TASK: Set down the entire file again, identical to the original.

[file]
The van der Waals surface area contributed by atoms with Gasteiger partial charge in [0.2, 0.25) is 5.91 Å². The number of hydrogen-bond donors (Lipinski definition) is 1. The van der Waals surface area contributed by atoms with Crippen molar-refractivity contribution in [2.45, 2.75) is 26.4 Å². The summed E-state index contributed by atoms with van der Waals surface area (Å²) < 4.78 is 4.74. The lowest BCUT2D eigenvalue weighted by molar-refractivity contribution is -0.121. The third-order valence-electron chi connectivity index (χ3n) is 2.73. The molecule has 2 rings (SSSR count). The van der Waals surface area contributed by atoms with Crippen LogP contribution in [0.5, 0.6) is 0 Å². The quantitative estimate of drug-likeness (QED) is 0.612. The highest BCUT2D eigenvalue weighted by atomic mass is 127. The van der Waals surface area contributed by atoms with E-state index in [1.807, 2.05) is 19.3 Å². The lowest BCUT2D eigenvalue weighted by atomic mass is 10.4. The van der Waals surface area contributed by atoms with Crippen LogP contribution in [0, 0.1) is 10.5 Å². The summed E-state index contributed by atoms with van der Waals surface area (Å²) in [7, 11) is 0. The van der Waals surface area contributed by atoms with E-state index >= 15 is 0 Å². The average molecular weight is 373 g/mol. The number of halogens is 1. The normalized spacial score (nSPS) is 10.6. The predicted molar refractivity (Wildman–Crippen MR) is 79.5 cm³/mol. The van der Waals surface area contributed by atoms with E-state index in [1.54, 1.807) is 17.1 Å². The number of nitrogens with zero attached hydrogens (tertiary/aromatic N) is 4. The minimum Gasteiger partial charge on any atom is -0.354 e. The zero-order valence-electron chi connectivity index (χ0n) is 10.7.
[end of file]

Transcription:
The van der Waals surface area contributed by atoms with Gasteiger partial charge in [0.2, 0.25) is 5.91 Å². The number of hydrogen-bond donors (Lipinski definition) is 1. The van der Waals surface area contributed by atoms with Crippen molar-refractivity contribution in [2.45, 2.75) is 26.4 Å². The summed E-state index contributed by atoms with van der Waals surface area (Å²) < 4.78 is 4.74. The lowest BCUT2D eigenvalue weighted by molar-refractivity contribution is -0.121. The third-order valence-electron chi connectivity index (χ3n) is 2.73. The molecule has 2 rings (SSSR count). The van der Waals surface area contributed by atoms with Crippen LogP contribution in [0.5, 0.6) is 0 Å². The quantitative estimate of drug-likeness (QED) is 0.612. The highest BCUT2D eigenvalue weighted by atomic mass is 127. The van der Waals surface area contributed by atoms with E-state index in [1.807, 2.05) is 19.3 Å². The lowest BCUT2D eigenvalue weighted by atomic mass is 10.4. The van der Waals surface area contributed by atoms with Crippen LogP contribution in [0, 0.1) is 10.5 Å². The summed E-state index contributed by atoms with van der Waals surface area (Å²) in [7, 11) is 0. The van der Waals surface area contributed by atoms with E-state index >= 15 is 0 Å². The average molecular weight is 373 g/mol. The number of halogens is 1. The normalized spacial score (nSPS) is 10.6. The predicted molar refractivity (Wildman–Crippen MR) is 79.5 cm³/mol. The van der Waals surface area contributed by atoms with E-state index in [1.54, 1.807) is 17.1 Å². The number of nitrogens with zero attached hydrogens (tertiary/aromatic N) is 4. The minimum Gasteiger partial charge on any atom is -0.354 e. The zero-order valence-electron chi connectivity index (χ0n) is 10.7.